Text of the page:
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David Copperfield as an example of the Victorian socio-critical novel

Henrik Ibsen, A Doll's House  

Page 2

I. Life And Work Of Charles Dickens – An Overview

Having a look at the literature of England in the 19th century, during the so-called Victorian Age, one quickly realizes that this epoque is inseparably linked to the name of one author: Charles Dickens. He was born on February 7th 1812 as the second child of John and Elizabeth Dickens in Portsea in South England. In 1822 the family moved to London, where Charles worked in a shoe factory from 1824 till 1826 and attended a private school later on in this period of his life. In the years from 1833 till 1837 he married Catherine Hogarth and published early works like Sketches By Boz and The Posthumous Papers of the Pickwick Club. The former being a collection of “scetches”, very similar to short stories, Dickens had written for the “Monthly Magazine”. The latter Dickens’ first serialized novel, which was made available to the reading public in regular issues over a period of several months and, after a slow start, finally became a huge success. In the years between 1837 and 1848 Dickens was moving a lot, from England to Italy, back to England and on to Paris, also paying a short visit to the USA, and finally returning to London where he went back to work again. Among his most important works, finished at that time, are various Christmas Tales and, of course, some well-known books, such as Oliver Twist (1837-1839), Nicholas Nickleby (1838-1839) and Martin Chuzzlewit (1843-1844). In the latters, Dickens’ tendency to social criticism and his affection for the poor and oppressed became clearly evident for the first time.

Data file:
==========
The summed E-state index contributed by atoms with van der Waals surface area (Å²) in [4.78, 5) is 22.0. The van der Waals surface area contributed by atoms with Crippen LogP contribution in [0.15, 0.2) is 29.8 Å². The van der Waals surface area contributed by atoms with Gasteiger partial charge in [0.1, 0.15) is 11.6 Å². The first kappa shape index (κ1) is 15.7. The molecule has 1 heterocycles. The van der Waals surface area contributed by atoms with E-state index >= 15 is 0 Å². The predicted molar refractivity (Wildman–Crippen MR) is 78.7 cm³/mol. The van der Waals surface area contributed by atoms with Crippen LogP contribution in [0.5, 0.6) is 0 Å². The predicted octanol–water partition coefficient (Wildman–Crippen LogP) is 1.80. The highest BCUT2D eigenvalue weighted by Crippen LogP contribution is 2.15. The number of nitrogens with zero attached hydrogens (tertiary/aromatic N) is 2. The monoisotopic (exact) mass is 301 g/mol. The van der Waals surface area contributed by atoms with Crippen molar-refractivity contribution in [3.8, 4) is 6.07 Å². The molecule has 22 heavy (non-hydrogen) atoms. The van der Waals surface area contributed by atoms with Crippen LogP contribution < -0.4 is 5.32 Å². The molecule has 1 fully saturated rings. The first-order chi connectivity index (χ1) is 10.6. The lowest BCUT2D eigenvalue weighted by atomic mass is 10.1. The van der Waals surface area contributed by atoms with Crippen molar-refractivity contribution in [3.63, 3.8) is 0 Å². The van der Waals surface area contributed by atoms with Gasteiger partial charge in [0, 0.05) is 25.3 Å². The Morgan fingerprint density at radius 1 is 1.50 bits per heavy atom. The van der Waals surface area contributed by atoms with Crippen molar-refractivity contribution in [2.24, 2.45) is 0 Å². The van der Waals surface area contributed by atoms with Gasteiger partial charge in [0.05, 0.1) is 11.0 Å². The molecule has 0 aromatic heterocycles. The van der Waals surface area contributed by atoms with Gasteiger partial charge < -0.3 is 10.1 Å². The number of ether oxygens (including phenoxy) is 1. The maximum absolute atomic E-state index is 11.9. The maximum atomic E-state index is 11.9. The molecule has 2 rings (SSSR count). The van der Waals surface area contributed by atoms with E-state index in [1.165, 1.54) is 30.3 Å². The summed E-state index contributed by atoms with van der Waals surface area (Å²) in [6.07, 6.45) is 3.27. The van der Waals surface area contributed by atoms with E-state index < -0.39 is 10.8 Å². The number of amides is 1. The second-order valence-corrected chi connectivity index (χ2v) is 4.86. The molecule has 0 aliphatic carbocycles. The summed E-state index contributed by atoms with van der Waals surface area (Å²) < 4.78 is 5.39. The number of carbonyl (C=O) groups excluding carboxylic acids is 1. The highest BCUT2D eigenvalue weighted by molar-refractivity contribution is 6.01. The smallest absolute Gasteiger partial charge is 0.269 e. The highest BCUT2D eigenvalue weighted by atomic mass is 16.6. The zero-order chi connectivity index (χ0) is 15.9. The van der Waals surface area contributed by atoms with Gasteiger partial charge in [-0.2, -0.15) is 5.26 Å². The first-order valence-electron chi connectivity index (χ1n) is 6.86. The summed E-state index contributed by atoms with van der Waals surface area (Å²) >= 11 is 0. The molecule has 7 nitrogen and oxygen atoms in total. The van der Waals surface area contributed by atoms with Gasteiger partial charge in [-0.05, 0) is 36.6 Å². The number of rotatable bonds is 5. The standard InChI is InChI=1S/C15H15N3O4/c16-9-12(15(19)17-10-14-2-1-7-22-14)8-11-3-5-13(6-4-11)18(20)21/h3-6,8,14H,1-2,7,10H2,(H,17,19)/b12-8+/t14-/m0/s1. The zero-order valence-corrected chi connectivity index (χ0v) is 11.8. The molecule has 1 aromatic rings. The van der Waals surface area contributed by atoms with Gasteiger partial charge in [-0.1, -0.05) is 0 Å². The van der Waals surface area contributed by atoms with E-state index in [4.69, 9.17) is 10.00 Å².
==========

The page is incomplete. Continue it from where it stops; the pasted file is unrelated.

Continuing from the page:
In 1850 Dickens’ creativity reached a heyday, culminating in David Copperfield, a socio-critical novel dealing with the adventures of “David Copperfield the Younger Of Blunderstone Rookery”, which will be subject to a thorough scrutiny later on in this paper. After the death of his father and a visit to Preston in North England, where Dickens became witness of an industrial strike, he wrote Hard Times (1854), which was again dealing with the bad social conditions of the Age of Industrialism. The years between 1858 and 1868 were a difficult time for Dickens, as his marriage broke up, there were various changes in his private life and he was shaken by the death of his son and mother. Nevertheless, Charles kept his work going on and produced further widely acknowledged novels, such as A Tale Of Two Cities, Great Expectations and Our Mutual Friend. He even went beyond his usual task of writing and worked as a lecturer in the USA, whereby, however, he was forced by his bad health to return to England. There, in 1870, he began to write his last unfinished work: The Mystery Of Edwin Droode.
He finally died on June 9th in Gate’s Hill. On June 14th his mortal remains were buried in Westminster Abby.[1]

[1] cf . Schmidt, Johann N., Dickens, p.135f

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